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Applied Optics

Applied Optics


  • Vol. 36, Iss. 34 — Dec. 1, 1997
  • pp: 9112–9114

Determination of the Optimum Starting Surface for the Generation of Aspherical Surfaces of Revolution

O.W. Fähnle, H. van Brug, and H.J. Frankena  »View Author Affiliations

Applied Optics, Vol. 36, Issue 34, pp. 9112-9114 (1997)

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We present a method to obtain the optimum surface shape for use as a starting point for the machining of aspherical surfaces of revolution. Applying this method, the volume that remains to be machined away can be set below an acceptable value. Subsequently, it is shown how this method can be applied for conic surfaces.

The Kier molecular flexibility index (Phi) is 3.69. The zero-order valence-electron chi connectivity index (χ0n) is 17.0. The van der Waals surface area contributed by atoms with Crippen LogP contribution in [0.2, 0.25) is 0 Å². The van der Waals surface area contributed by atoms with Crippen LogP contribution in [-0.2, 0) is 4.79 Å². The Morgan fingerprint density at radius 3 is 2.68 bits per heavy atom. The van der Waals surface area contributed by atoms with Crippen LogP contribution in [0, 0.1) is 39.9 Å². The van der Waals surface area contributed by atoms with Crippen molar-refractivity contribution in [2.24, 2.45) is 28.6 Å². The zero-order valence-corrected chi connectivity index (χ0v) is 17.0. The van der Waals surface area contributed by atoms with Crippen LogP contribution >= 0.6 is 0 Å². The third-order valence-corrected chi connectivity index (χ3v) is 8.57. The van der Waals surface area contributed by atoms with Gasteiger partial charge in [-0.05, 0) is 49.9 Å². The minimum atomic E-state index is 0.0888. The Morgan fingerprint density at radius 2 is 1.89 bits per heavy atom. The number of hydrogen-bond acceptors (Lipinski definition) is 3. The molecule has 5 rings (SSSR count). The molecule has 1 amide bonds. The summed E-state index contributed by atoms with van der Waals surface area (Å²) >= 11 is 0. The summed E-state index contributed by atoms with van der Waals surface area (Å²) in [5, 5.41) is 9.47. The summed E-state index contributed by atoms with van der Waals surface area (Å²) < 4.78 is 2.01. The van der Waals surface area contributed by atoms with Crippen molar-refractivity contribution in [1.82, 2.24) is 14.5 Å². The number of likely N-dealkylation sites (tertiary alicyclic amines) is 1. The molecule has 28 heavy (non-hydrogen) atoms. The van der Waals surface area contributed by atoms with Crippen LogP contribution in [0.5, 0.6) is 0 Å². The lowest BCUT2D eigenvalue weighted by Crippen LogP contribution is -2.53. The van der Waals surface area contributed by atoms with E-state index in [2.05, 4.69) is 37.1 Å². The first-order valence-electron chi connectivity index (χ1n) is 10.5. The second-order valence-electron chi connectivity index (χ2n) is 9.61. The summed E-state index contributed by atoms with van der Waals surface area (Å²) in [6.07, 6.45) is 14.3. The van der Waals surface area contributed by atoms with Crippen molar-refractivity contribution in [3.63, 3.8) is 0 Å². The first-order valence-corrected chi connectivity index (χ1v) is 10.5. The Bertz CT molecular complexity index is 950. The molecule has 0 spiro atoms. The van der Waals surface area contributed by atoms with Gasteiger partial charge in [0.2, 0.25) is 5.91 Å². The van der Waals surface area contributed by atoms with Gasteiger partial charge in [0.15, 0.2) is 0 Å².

© 1997 Optical Society of America

O.W. Fähnle, H. van Brug, and H.J. Frankena, "Determination of the Optimum Starting Surface for the Generation of Aspherical Surfaces of Revolution," Appl. Opt. 36, 9112-9114 (1997)

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  1. T. Nakasuji et al., “Diamond turning of brittle materials for optical components,” Annals of the CIRP 39, 89–92 (1990). [CrossRef]
  2. R.A. Jones, “Computer simulation of smoothing during computer-controlled optical polishing,” Appl. Opt. 34, 1162–1169 (1995). [CrossRef] [PubMed]
  3. T.W. Drueding et al., “Ion beam figuring of small optical components,” Opt. Eng. 34, 3565–3571 (1995). [CrossRef]
  4. O.W. Fähnle et al., “Loose abrasive line-contact machining of aspherical optical surfaces of revolution,” accepted for publication in Appl. Opt.

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